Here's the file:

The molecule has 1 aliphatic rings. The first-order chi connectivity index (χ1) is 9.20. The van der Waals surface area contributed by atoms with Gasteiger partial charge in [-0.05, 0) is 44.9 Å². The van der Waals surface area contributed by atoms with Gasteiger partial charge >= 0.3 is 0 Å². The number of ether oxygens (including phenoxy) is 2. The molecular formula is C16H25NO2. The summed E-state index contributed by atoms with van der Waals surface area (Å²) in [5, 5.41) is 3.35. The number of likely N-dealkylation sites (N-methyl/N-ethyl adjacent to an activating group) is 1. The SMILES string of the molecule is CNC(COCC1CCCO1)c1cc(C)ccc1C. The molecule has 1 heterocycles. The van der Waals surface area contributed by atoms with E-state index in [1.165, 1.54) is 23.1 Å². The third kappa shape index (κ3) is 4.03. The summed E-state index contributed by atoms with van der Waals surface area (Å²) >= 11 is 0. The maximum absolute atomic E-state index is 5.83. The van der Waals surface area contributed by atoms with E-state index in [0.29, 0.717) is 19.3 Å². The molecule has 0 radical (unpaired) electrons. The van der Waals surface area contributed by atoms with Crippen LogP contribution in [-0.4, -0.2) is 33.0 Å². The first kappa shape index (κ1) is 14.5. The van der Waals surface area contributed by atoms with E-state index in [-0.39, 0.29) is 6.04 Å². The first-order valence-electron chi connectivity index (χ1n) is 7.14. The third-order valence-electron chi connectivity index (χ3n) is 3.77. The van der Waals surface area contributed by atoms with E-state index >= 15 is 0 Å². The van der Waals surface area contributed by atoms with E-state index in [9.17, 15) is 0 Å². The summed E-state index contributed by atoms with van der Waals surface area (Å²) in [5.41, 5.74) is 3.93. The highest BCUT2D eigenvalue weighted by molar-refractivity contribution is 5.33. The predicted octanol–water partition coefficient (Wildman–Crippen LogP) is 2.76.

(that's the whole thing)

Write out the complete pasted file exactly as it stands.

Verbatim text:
The molecule has 1 aliphatic rings. The first-order chi connectivity index (χ1) is 9.20. The van der Waals surface area contributed by atoms with Gasteiger partial charge in [-0.05, 0) is 44.9 Å². The van der Waals surface area contributed by atoms with Gasteiger partial charge >= 0.3 is 0 Å². The number of ether oxygens (including phenoxy) is 2. The molecular formula is C16H25NO2. The summed E-state index contributed by atoms with van der Waals surface area (Å²) in [5, 5.41) is 3.35. The number of likely N-dealkylation sites (N-methyl/N-ethyl adjacent to an activating group) is 1. The SMILES string of the molecule is CNC(COCC1CCCO1)c1cc(C)ccc1C. The molecule has 1 heterocycles. The van der Waals surface area contributed by atoms with E-state index in [1.165, 1.54) is 23.1 Å². The third kappa shape index (κ3) is 4.03. The summed E-state index contributed by atoms with van der Waals surface area (Å²) >= 11 is 0. The maximum absolute atomic E-state index is 5.83. The van der Waals surface area contributed by atoms with E-state index in [0.29, 0.717) is 19.3 Å². The molecule has 0 radical (unpaired) electrons. The van der Waals surface area contributed by atoms with Crippen LogP contribution in [-0.4, -0.2) is 33.0 Å². The first kappa shape index (κ1) is 14.5. The van der Waals surface area contributed by atoms with E-state index in [-0.39, 0.29) is 6.04 Å². The first-order valence-electron chi connectivity index (χ1n) is 7.14. The third-order valence-electron chi connectivity index (χ3n) is 3.77. The van der Waals surface area contributed by atoms with E-state index >= 15 is 0 Å². The van der Waals surface area contributed by atoms with E-state index in [9.17, 15) is 0 Å². The summed E-state index contributed by atoms with van der Waals surface area (Å²) in [5.41, 5.74) is 3.93. The highest BCUT2D eigenvalue weighted by molar-refractivity contribution is 5.33. The predicted octanol–water partition coefficient (Wildman–Crippen LogP) is 2.76.